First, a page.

The truth about equipment.

Someone asked.
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Monte
I would like to se you write about the truth about golf equipment. What sucks, and what really helps at different levels.
I think I play just well with Persimmons as I do the new stuff is because I really don’t swing fast enough to take advantage of all that M.O.I. stuff.

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The truth is most golf equipment is manufactured in the same building or square block in China. Including the knockoffs.

A little bit of hyperbole, but not much.

Distinguishing between something that is a 5.5 in stiffness and 5.7 is ridiculous. Changing from a D2 to a D3 swing weight…LOL. Even the top pros need a bigger change than that for it to have any appreciable change in performance.

Now if you are making a good golf swing and you are digging the toe of your irons in the ground, you need them bent more upright…and vice versa.

My mantra is if you want to buy new clubs because it’s fun, or you go to the golf store and say, “This club looks great, I can hit this pure,” I am all for that, but buying new clubs to fix a swing issue, or because you think a perfectly matched set to your Trackman numbers are going to improve your game…I say stop.

Your swing isn’t the same from one say to the next anyway, so these “perfect fittings” just get you in the ballpark.

“I need to switch to blades so I can work the ball better. I know with a little more workability I can get my handicap down from a 28 to a 22.”

That is the kind of attitude that prevents people from getting better.

Basically what I am saying is buy clubs for fun and because you think you can hit them good because they fit your eye and don’t fall for the marketing campaigns.

No club is going to hit the ball 30 yards farther or turn your 40 yard slice into a 3 yard draw.

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20 Comments

  1. woody

    Speaking of equipment…talk me out of experimenting with lead tape.

    Moe Norman used it, and I believe Snead and some others did too. Yeah, I know, the formula for energy increases with the square of the velocity, so a speed gain is better than a weight gain…which could even reduce the speed.

    Anyway, my “Moe Norman” big grips were of some use after all–even though they sucked for me on a regular club, they’re great for my putter. (Moe actually played with standard sized grips for his LARGE hand size, I found out later.)

    But…what about lead tape? Any long-drivers use it?

    Reply
    • Monte Scheinblum

      Lead tape falls into the category of mental improvement. If you believe putting some lead tape low on the club will help you get it in the air, or on the toe help you draw it, etc…then it’s fine as long as you don’t use too much.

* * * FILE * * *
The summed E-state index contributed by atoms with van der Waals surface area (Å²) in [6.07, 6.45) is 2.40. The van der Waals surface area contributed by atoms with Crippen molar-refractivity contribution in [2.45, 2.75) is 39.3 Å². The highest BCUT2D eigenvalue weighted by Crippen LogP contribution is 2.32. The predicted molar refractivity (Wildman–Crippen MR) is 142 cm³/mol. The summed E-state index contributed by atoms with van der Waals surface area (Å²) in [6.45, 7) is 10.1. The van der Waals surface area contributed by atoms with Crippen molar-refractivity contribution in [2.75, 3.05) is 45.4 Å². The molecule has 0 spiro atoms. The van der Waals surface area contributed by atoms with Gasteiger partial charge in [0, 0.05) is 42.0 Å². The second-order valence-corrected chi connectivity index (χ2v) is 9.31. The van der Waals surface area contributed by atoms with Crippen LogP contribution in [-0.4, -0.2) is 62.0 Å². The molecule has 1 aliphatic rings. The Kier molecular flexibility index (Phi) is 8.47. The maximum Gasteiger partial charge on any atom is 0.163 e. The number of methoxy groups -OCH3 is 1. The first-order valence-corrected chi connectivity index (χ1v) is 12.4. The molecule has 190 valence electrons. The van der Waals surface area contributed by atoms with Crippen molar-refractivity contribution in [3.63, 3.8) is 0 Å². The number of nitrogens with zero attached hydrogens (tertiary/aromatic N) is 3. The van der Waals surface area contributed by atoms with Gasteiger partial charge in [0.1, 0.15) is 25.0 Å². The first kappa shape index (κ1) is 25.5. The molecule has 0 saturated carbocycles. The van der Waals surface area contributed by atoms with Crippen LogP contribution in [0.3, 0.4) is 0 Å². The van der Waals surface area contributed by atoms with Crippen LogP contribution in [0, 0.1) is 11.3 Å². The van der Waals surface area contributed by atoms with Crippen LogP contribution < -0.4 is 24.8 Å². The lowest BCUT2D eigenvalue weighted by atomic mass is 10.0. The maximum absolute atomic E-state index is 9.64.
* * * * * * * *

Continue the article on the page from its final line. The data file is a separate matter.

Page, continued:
Reply
  2. Ron

    Here are some stats I found on the driver’s length and distance at a 90 mph swing speed:
    Length Ball speed Distance

    42″ 133.0 209.7 yds
    43″ 133.2 210.1 yds
    44″ 133.5 210.5 yds
    45″ 133.6 210.7 yds
    46″ 133.8 211.0 yds

    Manufacturers keep pushing longer drivers for longer distances, which is true. However, the average length of a driver for a pro is 44″-45″. It is easier to control a shot with a shorter club. So what are the companies appealing to when selling clubs?

    Reply
  3. Calvin

    Good questions Woody. Add butt plugs to the mix . 🙂

    Reply
    • Monte Scheinblum

      It’s funny you say that. I did it 20 years ago when I won the Long drive. There is some merit to back weighting clubs.

      Reply
      • Calvin

        That’s the one thing of that nature that I have been tempted to try. I always wind up saying nahhhh. But the thought keeps coming back. Maybe one day.

        Reply
  4. Nollie Swynnerton

    I agree with all but the bit about M.O.I. If you were to read up on the subject I bet you would change your opinion. There are many, many variables associated with the golf swing and its results, and each has been treated to a greater or lesser degree in books, magazines, lectures, etc., etc. I really like your approaches to teaching the physical and mental aspects of the great game as you perceive them…kudos to you. That said, your “take” on M.O.I. is short of insight into it. Do yourself a favor and look into it in greater depth.
    Still a fan.

    Reply
  5. Nollie Swynnerton

    Apology offered…I addressed my earlier comments to you, Monte, thinking you’d made the M.O.I one. After rereading the comment I realized it was not yours. As far as I know, you’ve never said anything about M.O.I. Mea culpa.

    The person who made the comments might profit from reading up on that subject. He also might profit from taking advantage of a more modern driver. Persimmon has been improved upon…that’s a fact!

    Reply
  6. Doug Benner